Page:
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A Definition of Civilization 

What is a civilization? Is it a human community - a society - located in a particular place and time with continuity of government and social order; or is it a more abstract cultural configuration that describes the state of society at particular times? I subscribe to the latter view. Arnold Toynbee (my chief inspiration in this field) and most others subscribe to the former view.

In my view, human society in all parts of the world go through similar stages of development. In all cases, there is “pre-civilized” society when humanity is organized in small tribes, engaged in hunting-and-gathering activities or simple agriculture, and is possessing an unwritten or oral culture with ritualistic religion. Acquisition of the art of written language is a prerequisite for civilization in its initial stage.

My theory of civilizations extends this distinction to societies as they acquire other communication technologies. And so, the first civilization (Civilization I) would be a society that employs writing in its most primitive, ideographic form. The second civilization (Civilization II) would describe a society where written language advances to an alphabetic script. The third civilization (Civilization III) would describe a society where printed literature replaces handwritten manuscripts. The fourth civilization (Civilization IV) would be a society where the media of electric or electronic communication have added a culture to that based upon printed literature, or, some would say, have replaced it. The fifth civilization (Civilization V), now on the horizon, would be a culture created by the computer, as in the Internet or in future forms of computer-based communication.

One recognizes that each medium of communication, whether utilizing written language or images captured in electronic form, creates a certain kind of public space in which certain thoughts or intelligible messages can be expressed. This is the cultural aspect of civilizations. There is also, however, an aspect having to do with the structure of society. In my view, all human societies go through a process of development extending from primitive, tribal society to more complex societies that have a pluralistic structure of institutions. The various institutions become fully developed at certain times in world history. Civilization as a whole can be defined by the snap shot taken of the society as it successively acquires these institutions.

By this criterion, Civilization I would be a society dominated by the institution of government as it detaches from the earlier political-religious amalgamation, develops hereditary monarchies, and eventually large empires like the Roman empire or the Han empire in China. Civilization II would describe society as religion, transformed by philosophy and written texts, became a major power broker in society, joining government as a partner in organizing society. Civilization III would describe the society that originated in the Renaissance, where commercial institutions and institutions of secular learning (including literature, art, and the natural sciences) were the driving force in the culture. Civilization IV would be a society given over to popular entertainment where people spend much of their time watching television, following professional sports, listening to recorded music, and the like. As for Civilization V, we are now beginning to experience this culture but know not yet where it will lead. The young generation which expresses itself on MySpace, FaceBook, and YouTube has a better grip on this fifth civilization than we scholars.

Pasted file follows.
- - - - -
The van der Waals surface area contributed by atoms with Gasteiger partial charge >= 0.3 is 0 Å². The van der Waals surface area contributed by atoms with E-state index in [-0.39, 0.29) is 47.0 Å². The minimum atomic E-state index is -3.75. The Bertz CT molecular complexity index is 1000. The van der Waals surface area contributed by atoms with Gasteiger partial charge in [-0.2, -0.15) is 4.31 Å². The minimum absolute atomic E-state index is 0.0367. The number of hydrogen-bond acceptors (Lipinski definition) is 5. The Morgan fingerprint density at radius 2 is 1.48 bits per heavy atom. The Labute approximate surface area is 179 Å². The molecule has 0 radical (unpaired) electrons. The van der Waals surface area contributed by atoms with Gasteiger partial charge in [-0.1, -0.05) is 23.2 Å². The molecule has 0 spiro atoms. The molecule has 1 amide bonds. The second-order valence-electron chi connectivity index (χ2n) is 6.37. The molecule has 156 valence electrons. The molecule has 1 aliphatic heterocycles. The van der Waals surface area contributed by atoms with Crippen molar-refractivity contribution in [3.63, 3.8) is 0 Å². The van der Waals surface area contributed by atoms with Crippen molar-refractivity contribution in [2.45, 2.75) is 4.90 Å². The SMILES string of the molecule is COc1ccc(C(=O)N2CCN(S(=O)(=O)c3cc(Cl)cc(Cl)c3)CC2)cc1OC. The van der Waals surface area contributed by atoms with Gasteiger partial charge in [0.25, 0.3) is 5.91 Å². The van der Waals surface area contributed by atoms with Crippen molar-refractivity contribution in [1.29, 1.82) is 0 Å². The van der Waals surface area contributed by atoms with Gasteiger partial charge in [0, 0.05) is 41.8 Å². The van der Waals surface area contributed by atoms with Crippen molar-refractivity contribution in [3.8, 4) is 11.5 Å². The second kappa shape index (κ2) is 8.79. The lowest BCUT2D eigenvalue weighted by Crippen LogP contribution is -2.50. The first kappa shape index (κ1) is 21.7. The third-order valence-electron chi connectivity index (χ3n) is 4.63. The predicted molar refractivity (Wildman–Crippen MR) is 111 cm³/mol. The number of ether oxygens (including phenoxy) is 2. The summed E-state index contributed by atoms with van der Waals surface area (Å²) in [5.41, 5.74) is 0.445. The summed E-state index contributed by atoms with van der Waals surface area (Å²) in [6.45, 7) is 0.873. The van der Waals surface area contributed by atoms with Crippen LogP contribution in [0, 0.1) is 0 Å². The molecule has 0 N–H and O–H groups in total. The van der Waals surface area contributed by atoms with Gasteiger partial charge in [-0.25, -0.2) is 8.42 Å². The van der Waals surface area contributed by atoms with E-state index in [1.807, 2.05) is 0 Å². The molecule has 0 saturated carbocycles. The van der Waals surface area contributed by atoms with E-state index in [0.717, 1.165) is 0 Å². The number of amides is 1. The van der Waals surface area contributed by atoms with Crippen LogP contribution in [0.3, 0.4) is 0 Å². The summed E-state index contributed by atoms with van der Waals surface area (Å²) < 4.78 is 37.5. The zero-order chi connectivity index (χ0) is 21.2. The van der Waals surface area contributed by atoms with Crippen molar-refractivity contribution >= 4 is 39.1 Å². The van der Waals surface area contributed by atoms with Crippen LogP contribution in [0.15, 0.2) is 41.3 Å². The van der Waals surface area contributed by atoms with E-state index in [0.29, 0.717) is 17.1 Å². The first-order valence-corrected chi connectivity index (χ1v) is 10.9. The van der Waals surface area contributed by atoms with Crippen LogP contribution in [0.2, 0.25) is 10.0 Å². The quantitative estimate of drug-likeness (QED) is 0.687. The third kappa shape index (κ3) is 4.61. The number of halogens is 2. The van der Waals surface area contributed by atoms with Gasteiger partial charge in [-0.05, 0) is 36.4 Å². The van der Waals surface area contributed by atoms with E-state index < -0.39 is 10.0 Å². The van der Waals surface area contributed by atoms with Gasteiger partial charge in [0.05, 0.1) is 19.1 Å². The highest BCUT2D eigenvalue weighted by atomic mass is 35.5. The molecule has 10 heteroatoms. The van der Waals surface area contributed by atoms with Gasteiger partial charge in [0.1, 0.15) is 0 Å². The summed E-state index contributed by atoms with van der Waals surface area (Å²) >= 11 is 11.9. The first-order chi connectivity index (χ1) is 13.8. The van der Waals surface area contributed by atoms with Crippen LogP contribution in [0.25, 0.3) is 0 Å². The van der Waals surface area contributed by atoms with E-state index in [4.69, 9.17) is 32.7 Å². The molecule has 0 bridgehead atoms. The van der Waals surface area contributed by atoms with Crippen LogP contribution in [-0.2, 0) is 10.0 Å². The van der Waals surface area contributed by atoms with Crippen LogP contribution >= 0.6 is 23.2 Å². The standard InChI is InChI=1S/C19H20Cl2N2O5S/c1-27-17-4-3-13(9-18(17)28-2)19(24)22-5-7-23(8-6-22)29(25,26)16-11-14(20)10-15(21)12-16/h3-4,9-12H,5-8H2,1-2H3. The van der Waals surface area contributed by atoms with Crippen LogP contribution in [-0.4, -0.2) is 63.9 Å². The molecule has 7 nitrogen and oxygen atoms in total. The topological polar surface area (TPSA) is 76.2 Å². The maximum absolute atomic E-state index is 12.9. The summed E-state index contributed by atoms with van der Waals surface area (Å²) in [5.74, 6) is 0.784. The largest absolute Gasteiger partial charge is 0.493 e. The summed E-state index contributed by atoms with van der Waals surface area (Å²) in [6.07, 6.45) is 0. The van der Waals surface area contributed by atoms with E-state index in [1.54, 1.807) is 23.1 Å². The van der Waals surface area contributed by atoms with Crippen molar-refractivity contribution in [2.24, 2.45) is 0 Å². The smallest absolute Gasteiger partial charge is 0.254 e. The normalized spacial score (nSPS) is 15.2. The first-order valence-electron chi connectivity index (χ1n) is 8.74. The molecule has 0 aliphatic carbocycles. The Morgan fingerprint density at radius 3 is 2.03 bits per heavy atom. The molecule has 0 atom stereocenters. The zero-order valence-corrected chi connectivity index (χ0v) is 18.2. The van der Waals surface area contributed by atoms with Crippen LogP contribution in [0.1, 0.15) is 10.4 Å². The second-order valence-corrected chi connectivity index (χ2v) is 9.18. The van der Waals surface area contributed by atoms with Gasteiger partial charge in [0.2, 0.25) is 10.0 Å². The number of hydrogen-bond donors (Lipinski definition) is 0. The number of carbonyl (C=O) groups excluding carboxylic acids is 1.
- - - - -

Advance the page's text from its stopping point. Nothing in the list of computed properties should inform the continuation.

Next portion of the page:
There is a connection between dominant media of communication and emerging institutions of power in the society. I won’t go into that here. Suffice it to say that the communication media and the new institutions of power appear roughly in the same time period of world history: the 4th and 3rd millennia B.C for Civilization I; the 1st millennium B.C. for Civilization II; the 14th and 15th centuries A.D. for Civilization III; the late 19th century and early 20th centuries A.D. for Civilization IV; and the late 20th century for Civilization V. But the culture of entertainment (Civilization IV) is the dominant culture now, at least in America.

Is civilization based upon the continuous society and culture of a geographically identified people or is it a phase in the development of a single world culture? Is there, for instance, a “Chinese civilization” distinct from ours?

For me, that question was decisively answered when, as a part of a group of Chinese tourists visiting Malaysia last December, I spent Christmas Day at a mountain-top resort called “Genting, city of entertainment”, with a 6,000-room hotel, gambling casino, and Las Vegas-style community park. To see hordes of Chinese teenagers running around excitedly in their Santa Claus stocking hats, playing electronic games, having their pictures taken in front of nonreligious Christmas displays - let me ask you now: Are these young people living in the “Chinese civilization” of Confucius or Mao Zedong or they, like young Americans and youth elsewhere, living in a materialistic, commercial, fun-centered “civilization” which I would associate with holiday shopping and electronic pop culture?

To adopt the latter view, one can begin to see civilization as an ongoing process, no less potent and dynamic in our own day than in the past ages that historians prefer to study. This view provides the basis of a penetrating form of historical prediction that can anticipate the future as being in a continuum with past and present events. Civilization is indeed a living creature within which we ourselves live.

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